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Palestinians clash with Israeli forces during a raid in Nablus in the Israeli-occupied West Bank, February 22, 2023.

REUTERS/Raneen Sawafta

Hard Numbers: Deadly raid in Nablus, EU asylum applications soar, North Koreans go hungry, old phone = nouveau riche

11: At least 11 people died and scores were injured on Wednesday after Israeli security forces conducted a rare daytime raid in the West Bank city of Nablus. Israel was targeting members of a Palestinian militant group known as the Lion’s Den, which Israel blames for a string of shootings against troops and Israeli settlements amid recent rising tensions in the region. On Thursday, Palestinian militants retaliated by firing rockets at southern Israel, and the Israeli military launched air strikes in the Gaza Strip in response.

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A woman reacts while embracing another person, near rubble following an earthquake in Hatay, Turkey.

REUTERS/Umit Bektas

Tragedy upon tragedy in war-torn Syria

Days after a devastating 7.8-magnitude earthquake hit southern Turkey and northern Syria, the window for rescuing victims buried in the rubble is closing. Rescue efforts – and survival prospects – are being further challenged by freezing weather conditions.

The death toll has now surpassed 11,000 – and that number will certainly rise. Thousands remain missing, and nearly 400,000 have been moved to government shelters or hotels. Some 4 million Syrians in northern Syria alone were already displaced and relying on humanitarian support.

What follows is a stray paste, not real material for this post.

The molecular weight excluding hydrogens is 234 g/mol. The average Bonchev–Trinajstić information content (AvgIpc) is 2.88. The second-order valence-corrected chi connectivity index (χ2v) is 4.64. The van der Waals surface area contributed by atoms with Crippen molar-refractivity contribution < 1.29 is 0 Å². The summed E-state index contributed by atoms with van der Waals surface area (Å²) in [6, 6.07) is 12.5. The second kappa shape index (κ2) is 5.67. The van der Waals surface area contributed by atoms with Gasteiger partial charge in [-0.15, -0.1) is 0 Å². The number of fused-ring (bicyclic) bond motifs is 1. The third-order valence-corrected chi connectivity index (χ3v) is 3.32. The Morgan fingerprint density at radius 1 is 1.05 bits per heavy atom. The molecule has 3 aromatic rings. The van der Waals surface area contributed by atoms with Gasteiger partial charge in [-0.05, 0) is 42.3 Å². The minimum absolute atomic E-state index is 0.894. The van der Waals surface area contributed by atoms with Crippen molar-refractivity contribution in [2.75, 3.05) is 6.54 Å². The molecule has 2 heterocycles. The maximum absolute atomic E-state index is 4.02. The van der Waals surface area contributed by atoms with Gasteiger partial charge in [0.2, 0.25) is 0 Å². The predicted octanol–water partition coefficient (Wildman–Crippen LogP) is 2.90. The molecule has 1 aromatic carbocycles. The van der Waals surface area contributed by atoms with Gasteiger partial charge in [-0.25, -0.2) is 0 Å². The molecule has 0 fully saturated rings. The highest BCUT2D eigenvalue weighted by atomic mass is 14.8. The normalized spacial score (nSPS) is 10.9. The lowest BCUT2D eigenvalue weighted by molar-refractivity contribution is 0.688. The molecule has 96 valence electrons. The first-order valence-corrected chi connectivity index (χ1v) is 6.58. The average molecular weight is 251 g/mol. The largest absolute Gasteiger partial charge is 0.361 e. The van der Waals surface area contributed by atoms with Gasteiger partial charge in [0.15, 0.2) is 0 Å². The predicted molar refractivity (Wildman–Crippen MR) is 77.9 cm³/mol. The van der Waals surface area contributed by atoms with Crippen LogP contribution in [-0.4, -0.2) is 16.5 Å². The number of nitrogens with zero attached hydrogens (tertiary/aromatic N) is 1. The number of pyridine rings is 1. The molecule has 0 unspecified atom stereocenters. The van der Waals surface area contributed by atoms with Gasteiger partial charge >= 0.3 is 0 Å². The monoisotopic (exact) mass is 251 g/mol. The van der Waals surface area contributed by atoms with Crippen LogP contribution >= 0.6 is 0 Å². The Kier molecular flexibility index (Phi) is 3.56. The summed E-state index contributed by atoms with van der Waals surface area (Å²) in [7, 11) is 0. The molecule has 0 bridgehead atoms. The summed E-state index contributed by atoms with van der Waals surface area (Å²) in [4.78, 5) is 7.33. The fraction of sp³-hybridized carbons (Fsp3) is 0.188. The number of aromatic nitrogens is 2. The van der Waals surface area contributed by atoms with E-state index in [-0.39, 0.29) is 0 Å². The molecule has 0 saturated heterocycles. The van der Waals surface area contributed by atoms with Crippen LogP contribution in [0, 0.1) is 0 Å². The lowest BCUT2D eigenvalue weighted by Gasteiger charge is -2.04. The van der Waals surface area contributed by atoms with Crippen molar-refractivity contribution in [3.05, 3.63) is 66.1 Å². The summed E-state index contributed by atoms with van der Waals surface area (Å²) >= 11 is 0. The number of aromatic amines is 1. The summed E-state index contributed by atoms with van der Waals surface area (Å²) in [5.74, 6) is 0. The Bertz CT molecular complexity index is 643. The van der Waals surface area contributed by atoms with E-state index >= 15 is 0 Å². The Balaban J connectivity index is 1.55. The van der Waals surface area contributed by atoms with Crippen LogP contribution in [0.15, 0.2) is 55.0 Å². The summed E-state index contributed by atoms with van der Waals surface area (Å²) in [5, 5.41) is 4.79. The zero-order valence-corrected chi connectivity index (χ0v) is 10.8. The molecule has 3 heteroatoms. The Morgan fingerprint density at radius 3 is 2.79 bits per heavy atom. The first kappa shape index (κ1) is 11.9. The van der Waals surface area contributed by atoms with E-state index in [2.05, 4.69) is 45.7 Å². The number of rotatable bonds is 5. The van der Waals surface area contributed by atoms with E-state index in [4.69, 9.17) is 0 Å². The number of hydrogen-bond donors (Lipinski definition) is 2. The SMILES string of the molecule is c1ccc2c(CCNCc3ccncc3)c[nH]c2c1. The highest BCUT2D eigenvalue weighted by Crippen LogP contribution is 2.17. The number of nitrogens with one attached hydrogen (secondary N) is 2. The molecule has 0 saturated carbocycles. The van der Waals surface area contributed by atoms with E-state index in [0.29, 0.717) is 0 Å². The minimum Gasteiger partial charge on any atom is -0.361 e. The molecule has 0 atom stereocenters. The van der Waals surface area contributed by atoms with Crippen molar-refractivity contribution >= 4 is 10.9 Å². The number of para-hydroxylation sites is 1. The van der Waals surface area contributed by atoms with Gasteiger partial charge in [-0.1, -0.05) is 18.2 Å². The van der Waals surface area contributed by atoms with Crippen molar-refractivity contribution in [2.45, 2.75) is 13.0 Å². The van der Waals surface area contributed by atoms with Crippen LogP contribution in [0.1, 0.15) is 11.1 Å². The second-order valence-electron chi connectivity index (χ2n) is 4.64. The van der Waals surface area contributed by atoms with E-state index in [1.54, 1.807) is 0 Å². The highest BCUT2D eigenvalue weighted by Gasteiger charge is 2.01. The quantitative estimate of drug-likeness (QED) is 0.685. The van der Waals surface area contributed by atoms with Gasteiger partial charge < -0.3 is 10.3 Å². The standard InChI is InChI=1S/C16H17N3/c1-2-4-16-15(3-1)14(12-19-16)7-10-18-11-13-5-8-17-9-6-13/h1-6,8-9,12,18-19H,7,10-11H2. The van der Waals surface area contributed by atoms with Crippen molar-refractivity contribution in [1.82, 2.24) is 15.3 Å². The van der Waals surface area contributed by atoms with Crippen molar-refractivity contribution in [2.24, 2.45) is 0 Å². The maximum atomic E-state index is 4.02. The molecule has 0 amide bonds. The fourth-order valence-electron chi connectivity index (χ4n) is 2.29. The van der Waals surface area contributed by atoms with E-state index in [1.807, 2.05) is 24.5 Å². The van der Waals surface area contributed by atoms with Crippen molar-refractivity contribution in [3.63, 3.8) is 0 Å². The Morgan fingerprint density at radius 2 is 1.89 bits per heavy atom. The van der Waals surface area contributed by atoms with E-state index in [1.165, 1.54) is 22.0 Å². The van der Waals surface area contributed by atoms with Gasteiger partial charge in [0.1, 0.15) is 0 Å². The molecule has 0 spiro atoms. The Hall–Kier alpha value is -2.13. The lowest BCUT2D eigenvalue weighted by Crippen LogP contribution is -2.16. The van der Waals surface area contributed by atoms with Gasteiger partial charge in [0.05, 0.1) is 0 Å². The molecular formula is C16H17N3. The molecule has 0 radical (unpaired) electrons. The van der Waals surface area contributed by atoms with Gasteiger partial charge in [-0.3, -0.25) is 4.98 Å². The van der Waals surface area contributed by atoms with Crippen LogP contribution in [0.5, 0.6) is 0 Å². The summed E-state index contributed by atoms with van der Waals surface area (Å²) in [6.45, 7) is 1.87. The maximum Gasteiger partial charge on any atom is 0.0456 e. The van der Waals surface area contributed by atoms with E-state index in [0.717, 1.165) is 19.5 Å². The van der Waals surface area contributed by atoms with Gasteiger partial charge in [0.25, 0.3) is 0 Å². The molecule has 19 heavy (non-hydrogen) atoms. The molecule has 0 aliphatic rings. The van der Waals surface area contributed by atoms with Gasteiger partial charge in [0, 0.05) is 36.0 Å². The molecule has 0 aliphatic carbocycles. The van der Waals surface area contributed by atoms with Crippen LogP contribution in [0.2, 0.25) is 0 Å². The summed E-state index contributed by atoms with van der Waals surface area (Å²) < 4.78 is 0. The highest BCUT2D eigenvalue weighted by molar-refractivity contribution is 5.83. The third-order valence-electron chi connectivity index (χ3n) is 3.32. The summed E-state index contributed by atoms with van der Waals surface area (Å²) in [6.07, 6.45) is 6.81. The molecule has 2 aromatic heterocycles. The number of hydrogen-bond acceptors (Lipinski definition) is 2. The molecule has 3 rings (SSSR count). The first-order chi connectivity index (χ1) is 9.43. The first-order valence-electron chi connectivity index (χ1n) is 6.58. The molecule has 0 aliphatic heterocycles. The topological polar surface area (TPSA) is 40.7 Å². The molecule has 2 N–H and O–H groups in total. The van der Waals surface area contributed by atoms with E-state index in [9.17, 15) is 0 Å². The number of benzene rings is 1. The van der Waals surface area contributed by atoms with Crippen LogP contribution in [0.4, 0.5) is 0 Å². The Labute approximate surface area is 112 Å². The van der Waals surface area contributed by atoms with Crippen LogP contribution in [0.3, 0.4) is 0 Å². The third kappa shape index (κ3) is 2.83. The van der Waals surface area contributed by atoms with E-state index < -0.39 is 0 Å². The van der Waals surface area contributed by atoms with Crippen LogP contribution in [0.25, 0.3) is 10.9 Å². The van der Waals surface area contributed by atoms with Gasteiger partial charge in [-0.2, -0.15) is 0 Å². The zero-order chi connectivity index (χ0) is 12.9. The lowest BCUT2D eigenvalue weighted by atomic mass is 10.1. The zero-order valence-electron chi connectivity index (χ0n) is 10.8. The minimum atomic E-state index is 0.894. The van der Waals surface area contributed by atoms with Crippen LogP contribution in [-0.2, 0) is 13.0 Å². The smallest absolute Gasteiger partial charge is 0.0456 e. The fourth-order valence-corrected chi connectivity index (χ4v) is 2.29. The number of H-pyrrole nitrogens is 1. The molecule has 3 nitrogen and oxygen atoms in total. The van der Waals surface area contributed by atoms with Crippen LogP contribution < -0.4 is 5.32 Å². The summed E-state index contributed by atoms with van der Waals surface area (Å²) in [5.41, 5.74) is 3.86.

Tragically, this crisis compounds existing regional calamities, particularly for war-torn Syria, that make recovery efforts extremely difficult.

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Coronavirus Politics Daily: China's corona cases spike, Nicaragua's pres vanishes, Syrian refugees flee again

China's COVID-19 cases jump again: Two worrisome stories have emerged from China in recent days. First, Chinese health officials, now working hard to prevent a second wave of COVID-19, reported the highest daily number of new coronavirus cases on Monday since March 6, with 108 new infections registered. State media blame this latest jump in cases, at least in part, on border crossings from Russia. Second, the central government has reportedly issued new rules that restrict the publication of academic research on the origins of COVID-19, which most experts say began in China's Hubei province. This appears to be part of an official effort to blunt criticism of the government's initial response to evidence of outbreak.

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